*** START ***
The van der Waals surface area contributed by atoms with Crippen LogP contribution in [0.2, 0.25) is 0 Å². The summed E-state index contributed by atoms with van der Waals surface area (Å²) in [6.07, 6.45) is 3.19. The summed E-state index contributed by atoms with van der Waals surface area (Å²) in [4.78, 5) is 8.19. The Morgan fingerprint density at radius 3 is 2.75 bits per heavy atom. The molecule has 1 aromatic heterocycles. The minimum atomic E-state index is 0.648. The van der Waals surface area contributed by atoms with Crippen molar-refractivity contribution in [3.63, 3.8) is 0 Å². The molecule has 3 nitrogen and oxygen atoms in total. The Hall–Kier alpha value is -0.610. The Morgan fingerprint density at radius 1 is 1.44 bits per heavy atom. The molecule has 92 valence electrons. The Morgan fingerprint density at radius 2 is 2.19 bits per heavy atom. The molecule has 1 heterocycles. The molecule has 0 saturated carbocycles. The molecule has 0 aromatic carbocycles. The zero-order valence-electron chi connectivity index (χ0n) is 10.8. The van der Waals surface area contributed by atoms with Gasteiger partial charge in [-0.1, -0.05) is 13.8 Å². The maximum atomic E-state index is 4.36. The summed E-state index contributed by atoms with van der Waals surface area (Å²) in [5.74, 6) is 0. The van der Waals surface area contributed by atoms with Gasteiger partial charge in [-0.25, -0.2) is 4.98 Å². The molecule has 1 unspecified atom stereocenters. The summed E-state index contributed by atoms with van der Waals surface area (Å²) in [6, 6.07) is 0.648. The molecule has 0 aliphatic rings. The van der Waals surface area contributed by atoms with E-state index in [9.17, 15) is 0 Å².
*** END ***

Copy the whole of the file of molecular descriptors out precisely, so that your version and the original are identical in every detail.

The van der Waals surface area contributed by atoms with Crippen LogP contribution in [0.2, 0.25) is 0 Å². The summed E-state index contributed by atoms with van der Waals surface area (Å²) in [6.07, 6.45) is 3.19. The summed E-state index contributed by atoms with van der Waals surface area (Å²) in [4.78, 5) is 8.19. The Morgan fingerprint density at radius 3 is 2.75 bits per heavy atom. The molecule has 1 aromatic heterocycles. The minimum atomic E-state index is 0.648. The van der Waals surface area contributed by atoms with Crippen molar-refractivity contribution in [3.63, 3.8) is 0 Å². The molecule has 3 nitrogen and oxygen atoms in total. The Hall–Kier alpha value is -0.610. The Morgan fingerprint density at radius 1 is 1.44 bits per heavy atom. The molecule has 92 valence electrons. The Morgan fingerprint density at radius 2 is 2.19 bits per heavy atom. The molecule has 1 heterocycles. The molecule has 0 saturated carbocycles. The molecule has 0 aromatic carbocycles. The zero-order valence-electron chi connectivity index (χ0n) is 10.8. The van der Waals surface area contributed by atoms with Gasteiger partial charge in [-0.1, -0.05) is 13.8 Å². The maximum atomic E-state index is 4.36. The summed E-state index contributed by atoms with van der Waals surface area (Å²) in [5.74, 6) is 0. The van der Waals surface area contributed by atoms with Gasteiger partial charge in [-0.25, -0.2) is 4.98 Å². The molecule has 1 unspecified atom stereocenters. The summed E-state index contributed by atoms with van der Waals surface area (Å²) in [6, 6.07) is 0.648. The molecule has 0 aliphatic rings. The van der Waals surface area contributed by atoms with E-state index in [9.17, 15) is 0 Å².